Shortlisted for the 2009 Royal Society of Literature Ondaatje Prize



The Edge of Night

Watchman by the seawall koker
twenty years I met him on my walks
seawind and sunset I see recalling him.
He smoked his curly pipe, we talked
fireflies sparking in the low, protected fields.
I often thought what a life he’s lived
but what a life is any life that’s lived.
He was old when he began this job
guardian of the tidal gates of town.
Got away from a rum-soaked father’s home
wandered far to other lonely lands
and home again he never built a home
or had one woman or concerned himself with God
“Ah live from then to now an’ don’ remember how.”
Eyes far away as stars beyond our counting
an old man stranded on the edge of night.
Long ago he was a forest guide
went with Museum teams in Essequibo
and made a name for his strange collections.
One day he brought for their inspection
a black and shiny scorpion whose helmet-head was gold
They honoured him, he was named discoverer
the keepsake plaque engraved in Latin script.
I tell him it is beautifully done
he gestures, the sea in tumult rises at our feet.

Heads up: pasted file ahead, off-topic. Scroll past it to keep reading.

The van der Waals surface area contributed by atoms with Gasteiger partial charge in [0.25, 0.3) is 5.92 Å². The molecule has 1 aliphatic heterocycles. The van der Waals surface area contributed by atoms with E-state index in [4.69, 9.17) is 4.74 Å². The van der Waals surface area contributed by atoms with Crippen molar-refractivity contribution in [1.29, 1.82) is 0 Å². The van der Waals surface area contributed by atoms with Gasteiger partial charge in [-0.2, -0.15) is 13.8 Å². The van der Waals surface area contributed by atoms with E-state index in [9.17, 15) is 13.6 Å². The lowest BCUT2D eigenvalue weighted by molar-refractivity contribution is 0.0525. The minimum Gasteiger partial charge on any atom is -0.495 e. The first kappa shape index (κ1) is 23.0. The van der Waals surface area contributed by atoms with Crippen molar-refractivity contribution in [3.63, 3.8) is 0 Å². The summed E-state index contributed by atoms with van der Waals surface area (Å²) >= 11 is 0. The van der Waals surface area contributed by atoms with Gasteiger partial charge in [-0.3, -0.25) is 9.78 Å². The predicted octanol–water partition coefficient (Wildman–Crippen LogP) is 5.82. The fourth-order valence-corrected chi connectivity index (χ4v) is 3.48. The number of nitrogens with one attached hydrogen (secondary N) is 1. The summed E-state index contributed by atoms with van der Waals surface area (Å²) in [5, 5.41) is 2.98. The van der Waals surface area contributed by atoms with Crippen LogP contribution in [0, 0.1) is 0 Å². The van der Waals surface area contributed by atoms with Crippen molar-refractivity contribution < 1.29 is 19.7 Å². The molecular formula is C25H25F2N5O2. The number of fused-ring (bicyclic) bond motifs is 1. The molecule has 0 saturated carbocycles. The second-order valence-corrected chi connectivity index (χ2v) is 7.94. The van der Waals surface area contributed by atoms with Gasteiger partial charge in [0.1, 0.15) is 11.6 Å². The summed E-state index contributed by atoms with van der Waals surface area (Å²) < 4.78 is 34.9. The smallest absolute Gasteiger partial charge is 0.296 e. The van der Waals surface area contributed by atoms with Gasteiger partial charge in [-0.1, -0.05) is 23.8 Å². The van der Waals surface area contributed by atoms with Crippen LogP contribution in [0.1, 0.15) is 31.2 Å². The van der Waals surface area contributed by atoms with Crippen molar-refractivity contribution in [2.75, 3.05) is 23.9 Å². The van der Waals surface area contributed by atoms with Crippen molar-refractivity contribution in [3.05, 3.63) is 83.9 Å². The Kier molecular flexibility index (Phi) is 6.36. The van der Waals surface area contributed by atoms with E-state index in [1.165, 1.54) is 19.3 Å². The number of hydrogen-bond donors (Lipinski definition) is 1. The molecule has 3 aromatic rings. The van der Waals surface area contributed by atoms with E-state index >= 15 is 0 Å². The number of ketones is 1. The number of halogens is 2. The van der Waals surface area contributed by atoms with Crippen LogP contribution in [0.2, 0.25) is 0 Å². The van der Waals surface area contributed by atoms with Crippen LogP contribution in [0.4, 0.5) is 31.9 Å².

The Bone-Trip

Bone-trip, he called it, his brutal name
for dying: “The bone-trip is always hard.”
I remember his face lit by fire,
cracked into a thousand creases
as he bent over, hardening nails:
he repaired boots for working men in Gentle Street.
One day his smiling partner wasn’t there.
“Well, bruds gone to make his bone-trip now.”
Wiped his sweaty face with rag,
went on nailing the rough, strong boots.
Cruel, I remember thinking, fifty years ago.
And it is now, my God, now, it is now.

By Ian McDonald
The Caribbean Review of Books, May 2009



Rumshop Girl

Walked the burnt red roads, looping the green hills
Like red ropes around nine green tons of cane.
Thirsty hours on the road under the honey sun.
Came up to a rumshop on the bright-stoned way.